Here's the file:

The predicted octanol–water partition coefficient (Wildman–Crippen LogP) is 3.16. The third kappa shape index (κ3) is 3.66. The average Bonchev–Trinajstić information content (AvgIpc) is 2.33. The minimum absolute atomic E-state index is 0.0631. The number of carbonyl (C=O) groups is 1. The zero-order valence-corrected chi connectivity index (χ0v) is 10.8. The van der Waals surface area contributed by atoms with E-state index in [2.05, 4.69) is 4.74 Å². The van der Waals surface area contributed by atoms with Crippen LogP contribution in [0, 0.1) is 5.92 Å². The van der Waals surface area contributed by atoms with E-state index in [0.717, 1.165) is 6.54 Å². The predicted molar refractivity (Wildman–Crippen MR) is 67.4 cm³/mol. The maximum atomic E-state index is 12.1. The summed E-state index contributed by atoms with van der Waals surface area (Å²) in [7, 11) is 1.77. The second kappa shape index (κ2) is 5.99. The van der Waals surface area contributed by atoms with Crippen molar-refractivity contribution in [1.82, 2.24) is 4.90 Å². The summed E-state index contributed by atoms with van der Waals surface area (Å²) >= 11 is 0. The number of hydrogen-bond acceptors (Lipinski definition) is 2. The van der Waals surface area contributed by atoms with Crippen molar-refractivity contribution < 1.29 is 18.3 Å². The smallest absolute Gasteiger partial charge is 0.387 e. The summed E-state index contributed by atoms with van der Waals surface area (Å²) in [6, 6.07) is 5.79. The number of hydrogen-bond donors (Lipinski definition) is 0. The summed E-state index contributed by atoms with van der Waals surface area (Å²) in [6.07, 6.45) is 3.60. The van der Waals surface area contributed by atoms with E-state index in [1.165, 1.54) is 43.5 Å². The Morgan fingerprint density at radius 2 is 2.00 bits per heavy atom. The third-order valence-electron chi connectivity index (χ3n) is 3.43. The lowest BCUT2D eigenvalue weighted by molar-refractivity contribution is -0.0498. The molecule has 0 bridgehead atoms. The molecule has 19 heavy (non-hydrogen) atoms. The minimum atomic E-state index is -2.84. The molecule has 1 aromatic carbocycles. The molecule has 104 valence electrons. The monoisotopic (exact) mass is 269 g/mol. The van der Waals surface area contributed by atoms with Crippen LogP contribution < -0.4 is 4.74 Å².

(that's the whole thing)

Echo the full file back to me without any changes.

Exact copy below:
The predicted octanol–water partition coefficient (Wildman–Crippen LogP) is 3.16. The third kappa shape index (κ3) is 3.66. The average Bonchev–Trinajstić information content (AvgIpc) is 2.33. The minimum absolute atomic E-state index is 0.0631. The number of carbonyl (C=O) groups is 1. The zero-order valence-corrected chi connectivity index (χ0v) is 10.8. The van der Waals surface area contributed by atoms with E-state index in [2.05, 4.69) is 4.74 Å². The van der Waals surface area contributed by atoms with Crippen LogP contribution in [0, 0.1) is 5.92 Å². The van der Waals surface area contributed by atoms with E-state index in [0.717, 1.165) is 6.54 Å². The predicted molar refractivity (Wildman–Crippen MR) is 67.4 cm³/mol. The maximum atomic E-state index is 12.1. The summed E-state index contributed by atoms with van der Waals surface area (Å²) in [7, 11) is 1.77. The second kappa shape index (κ2) is 5.99. The van der Waals surface area contributed by atoms with Crippen molar-refractivity contribution in [1.82, 2.24) is 4.90 Å². The summed E-state index contributed by atoms with van der Waals surface area (Å²) >= 11 is 0. The number of hydrogen-bond acceptors (Lipinski definition) is 2. The van der Waals surface area contributed by atoms with Crippen molar-refractivity contribution < 1.29 is 18.3 Å². The smallest absolute Gasteiger partial charge is 0.387 e. The summed E-state index contributed by atoms with van der Waals surface area (Å²) in [6, 6.07) is 5.79. The number of hydrogen-bond donors (Lipinski definition) is 0. The summed E-state index contributed by atoms with van der Waals surface area (Å²) in [6.07, 6.45) is 3.60. The van der Waals surface area contributed by atoms with E-state index in [1.165, 1.54) is 43.5 Å². The Morgan fingerprint density at radius 2 is 2.00 bits per heavy atom. The third-order valence-electron chi connectivity index (χ3n) is 3.43. The lowest BCUT2D eigenvalue weighted by molar-refractivity contribution is -0.0498. The molecule has 0 bridgehead atoms. The molecule has 19 heavy (non-hydrogen) atoms. The minimum atomic E-state index is -2.84. The molecule has 1 aromatic carbocycles. The molecule has 104 valence electrons. The monoisotopic (exact) mass is 269 g/mol. The van der Waals surface area contributed by atoms with Crippen LogP contribution < -0.4 is 4.74 Å².